Travis Greene, Ronnie Prouty, Daryl Perle (Additional Material)
Ronnie Prouty, Ellana Barksdale, John Kirk, Alonzo "Chico" Medina, Kaiden Viantano, Geoffrey Weil, Abigail Tallman, Todd Purvis
Reminiscent of Daniel Reininghaus's excellent short Eyes Beyond, Guillermo is already proving to be a hot item on the indie film festival circuit since its debut at the Helsinki International Film Festival in September 10, 2010 quickly followed by appearances at New York Film Festival, Film Fest Hamburg, Tokyo International Film Festival and festivals in London, Toronto, Vancouver, Los Angeles, Florida, Hawaii and Stockholm, Sweden.
The 30-minute short is the disturbingly entertaining tale of Billy Gale, Sr. (Ronnie Prouty), a lovable yet misunderstood sociopath who is off his medication and dancing that fine line between reality and fantasy. When he meets an enigmatic stranger from another world, Billy gets a taste of the life he was truly meant for - but can he actually get there before it's too late?
"Disturbing" and "entertaining" aren't words that are frequently used together, except for those whose tastes lean towards the more extremes of the horror scene. Yet, director Travis Greene somehow manages to balance the film's potentially devastating premise with enough insight and dark humor that Guillermo becomes a film that is both frightening and endearing.
Much of the credit for the success of Guillermo goes to lead Ronnie Prouty, also the film's co-writer along with Greene and Daryl Perle, whose performance as Billy Gale, Sr. is never less than mesmerizing even when he flirts with going completely and wondrously over-the-top. Prouty's Billy paints a practically perfect picture of the sympathetic sociopath, a man who walks close enough to the edge of sanity that you can't help but constantly feel like he's going to fall off - yet, he clings ever so tightly to reality even when everything he's experiencing is a seemingly other world.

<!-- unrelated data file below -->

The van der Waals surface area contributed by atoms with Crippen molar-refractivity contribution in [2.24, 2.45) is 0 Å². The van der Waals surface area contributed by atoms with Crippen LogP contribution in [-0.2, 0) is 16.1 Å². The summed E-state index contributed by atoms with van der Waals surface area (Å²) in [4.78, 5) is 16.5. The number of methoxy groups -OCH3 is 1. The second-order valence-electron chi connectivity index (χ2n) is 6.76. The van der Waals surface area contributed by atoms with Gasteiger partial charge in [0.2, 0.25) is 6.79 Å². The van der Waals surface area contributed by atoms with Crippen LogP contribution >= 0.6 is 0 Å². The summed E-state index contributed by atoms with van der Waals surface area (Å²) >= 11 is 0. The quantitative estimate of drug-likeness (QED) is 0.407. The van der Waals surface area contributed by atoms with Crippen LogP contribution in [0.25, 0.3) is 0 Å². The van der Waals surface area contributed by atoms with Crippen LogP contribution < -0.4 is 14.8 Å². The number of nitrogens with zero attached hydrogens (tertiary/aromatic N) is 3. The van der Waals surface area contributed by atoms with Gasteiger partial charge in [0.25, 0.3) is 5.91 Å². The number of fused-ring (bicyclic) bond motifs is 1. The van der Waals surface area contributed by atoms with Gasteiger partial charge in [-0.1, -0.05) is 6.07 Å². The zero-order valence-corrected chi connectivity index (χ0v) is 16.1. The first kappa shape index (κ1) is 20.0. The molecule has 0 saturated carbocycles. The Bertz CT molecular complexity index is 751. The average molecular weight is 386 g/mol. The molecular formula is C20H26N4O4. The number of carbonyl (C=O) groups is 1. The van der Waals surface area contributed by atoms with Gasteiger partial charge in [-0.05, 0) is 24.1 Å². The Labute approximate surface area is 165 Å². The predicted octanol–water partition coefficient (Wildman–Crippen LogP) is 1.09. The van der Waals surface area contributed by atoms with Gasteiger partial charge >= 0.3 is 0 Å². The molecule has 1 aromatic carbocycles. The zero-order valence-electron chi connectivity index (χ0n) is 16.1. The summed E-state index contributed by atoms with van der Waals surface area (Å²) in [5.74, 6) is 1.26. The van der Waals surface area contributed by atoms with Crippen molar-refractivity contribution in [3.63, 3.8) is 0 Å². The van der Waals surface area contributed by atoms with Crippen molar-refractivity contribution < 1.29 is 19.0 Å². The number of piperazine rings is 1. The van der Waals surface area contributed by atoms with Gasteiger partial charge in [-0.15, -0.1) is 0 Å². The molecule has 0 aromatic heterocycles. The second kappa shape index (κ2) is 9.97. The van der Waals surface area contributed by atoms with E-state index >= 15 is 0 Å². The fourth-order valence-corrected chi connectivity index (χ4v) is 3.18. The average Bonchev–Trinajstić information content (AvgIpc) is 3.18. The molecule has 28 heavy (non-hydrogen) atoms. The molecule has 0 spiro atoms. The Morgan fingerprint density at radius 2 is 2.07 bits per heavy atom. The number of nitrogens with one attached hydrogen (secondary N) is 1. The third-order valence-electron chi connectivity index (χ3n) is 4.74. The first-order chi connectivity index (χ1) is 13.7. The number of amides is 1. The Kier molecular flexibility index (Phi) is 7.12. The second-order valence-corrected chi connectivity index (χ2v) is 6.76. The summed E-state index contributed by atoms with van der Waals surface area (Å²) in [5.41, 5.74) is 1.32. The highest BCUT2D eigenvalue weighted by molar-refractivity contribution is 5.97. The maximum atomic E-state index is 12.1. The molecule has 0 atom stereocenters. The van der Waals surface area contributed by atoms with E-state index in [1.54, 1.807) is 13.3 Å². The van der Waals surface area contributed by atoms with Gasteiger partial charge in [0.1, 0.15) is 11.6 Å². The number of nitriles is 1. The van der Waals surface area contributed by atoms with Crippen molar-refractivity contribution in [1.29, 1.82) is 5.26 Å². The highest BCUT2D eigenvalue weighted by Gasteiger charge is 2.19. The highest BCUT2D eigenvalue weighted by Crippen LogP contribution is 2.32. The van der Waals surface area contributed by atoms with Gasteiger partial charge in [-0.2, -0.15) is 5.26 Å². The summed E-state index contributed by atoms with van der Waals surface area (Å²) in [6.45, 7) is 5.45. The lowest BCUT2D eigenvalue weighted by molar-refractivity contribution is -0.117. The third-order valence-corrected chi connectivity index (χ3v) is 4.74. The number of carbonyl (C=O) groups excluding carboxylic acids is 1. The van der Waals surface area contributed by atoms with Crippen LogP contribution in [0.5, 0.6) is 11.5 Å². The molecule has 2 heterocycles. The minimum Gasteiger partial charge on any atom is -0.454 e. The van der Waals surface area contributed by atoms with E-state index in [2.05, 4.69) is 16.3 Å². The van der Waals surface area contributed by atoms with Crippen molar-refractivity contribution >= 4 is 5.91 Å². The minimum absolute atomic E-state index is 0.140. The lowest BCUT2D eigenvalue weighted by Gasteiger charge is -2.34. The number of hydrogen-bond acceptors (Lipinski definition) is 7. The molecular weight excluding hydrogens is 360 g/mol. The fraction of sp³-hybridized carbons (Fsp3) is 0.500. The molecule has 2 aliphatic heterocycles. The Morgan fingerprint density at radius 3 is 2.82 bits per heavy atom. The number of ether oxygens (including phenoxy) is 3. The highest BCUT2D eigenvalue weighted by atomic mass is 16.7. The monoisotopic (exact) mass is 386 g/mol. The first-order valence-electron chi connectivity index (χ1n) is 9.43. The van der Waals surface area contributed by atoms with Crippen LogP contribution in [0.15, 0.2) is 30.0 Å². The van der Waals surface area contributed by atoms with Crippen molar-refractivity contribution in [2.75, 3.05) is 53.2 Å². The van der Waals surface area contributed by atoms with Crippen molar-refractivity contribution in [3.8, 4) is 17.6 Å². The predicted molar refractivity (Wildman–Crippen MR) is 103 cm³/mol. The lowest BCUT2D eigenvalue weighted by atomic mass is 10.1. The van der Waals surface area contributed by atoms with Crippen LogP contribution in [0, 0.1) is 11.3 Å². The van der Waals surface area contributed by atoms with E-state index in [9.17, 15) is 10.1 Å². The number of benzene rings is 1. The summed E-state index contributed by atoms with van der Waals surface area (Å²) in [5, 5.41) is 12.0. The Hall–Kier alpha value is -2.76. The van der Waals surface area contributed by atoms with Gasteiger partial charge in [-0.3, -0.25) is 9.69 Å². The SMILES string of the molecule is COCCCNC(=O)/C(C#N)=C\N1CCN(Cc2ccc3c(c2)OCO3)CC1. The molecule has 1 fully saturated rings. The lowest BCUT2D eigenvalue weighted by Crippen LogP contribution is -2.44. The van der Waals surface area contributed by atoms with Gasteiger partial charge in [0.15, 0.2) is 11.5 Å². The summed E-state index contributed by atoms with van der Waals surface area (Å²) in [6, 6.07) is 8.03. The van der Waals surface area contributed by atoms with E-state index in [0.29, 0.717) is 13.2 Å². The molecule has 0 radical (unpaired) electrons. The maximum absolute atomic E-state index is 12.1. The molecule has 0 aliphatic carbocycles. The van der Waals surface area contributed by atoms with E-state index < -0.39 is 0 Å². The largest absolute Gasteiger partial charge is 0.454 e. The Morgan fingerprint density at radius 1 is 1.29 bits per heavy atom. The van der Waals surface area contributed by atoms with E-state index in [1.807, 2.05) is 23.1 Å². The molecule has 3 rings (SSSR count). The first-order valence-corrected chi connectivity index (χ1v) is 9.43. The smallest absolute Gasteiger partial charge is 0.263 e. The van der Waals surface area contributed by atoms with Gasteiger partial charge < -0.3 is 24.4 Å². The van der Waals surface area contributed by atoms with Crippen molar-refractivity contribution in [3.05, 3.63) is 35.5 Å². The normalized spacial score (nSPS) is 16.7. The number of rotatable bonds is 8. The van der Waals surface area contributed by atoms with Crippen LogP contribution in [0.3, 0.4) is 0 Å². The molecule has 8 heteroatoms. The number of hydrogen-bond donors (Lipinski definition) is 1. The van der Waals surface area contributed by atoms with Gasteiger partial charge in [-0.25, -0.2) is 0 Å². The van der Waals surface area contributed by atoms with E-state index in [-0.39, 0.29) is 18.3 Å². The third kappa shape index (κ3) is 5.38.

While a couple of the film's performances go a tad too over the top at times, Greene does a nice job of creating a world that is simultaneously ordinary yet freakishly distorted. Without ever really going there directly, Greene and his co-writers create an uncomfortably insightful portrait of a world too often experienced these days in which an office setting becomes target practice for the disturbed mind left alone for far too long.
Kudos to D.P. Jennifer Ann Henry, whose camera work blends both the humanity of the characters and the lunacy of the world in which they live. Music by Mariachi El Bronx adds a quirky, off-kilter feeling to the goings on that brings to mind David Lynch from his Twin Peaks period.
Guillermo last played in Los Angeles on December 18th, but continues on the film festival circuit. Watch for this dark yet unusually entertaining short at a festival near you in 2011.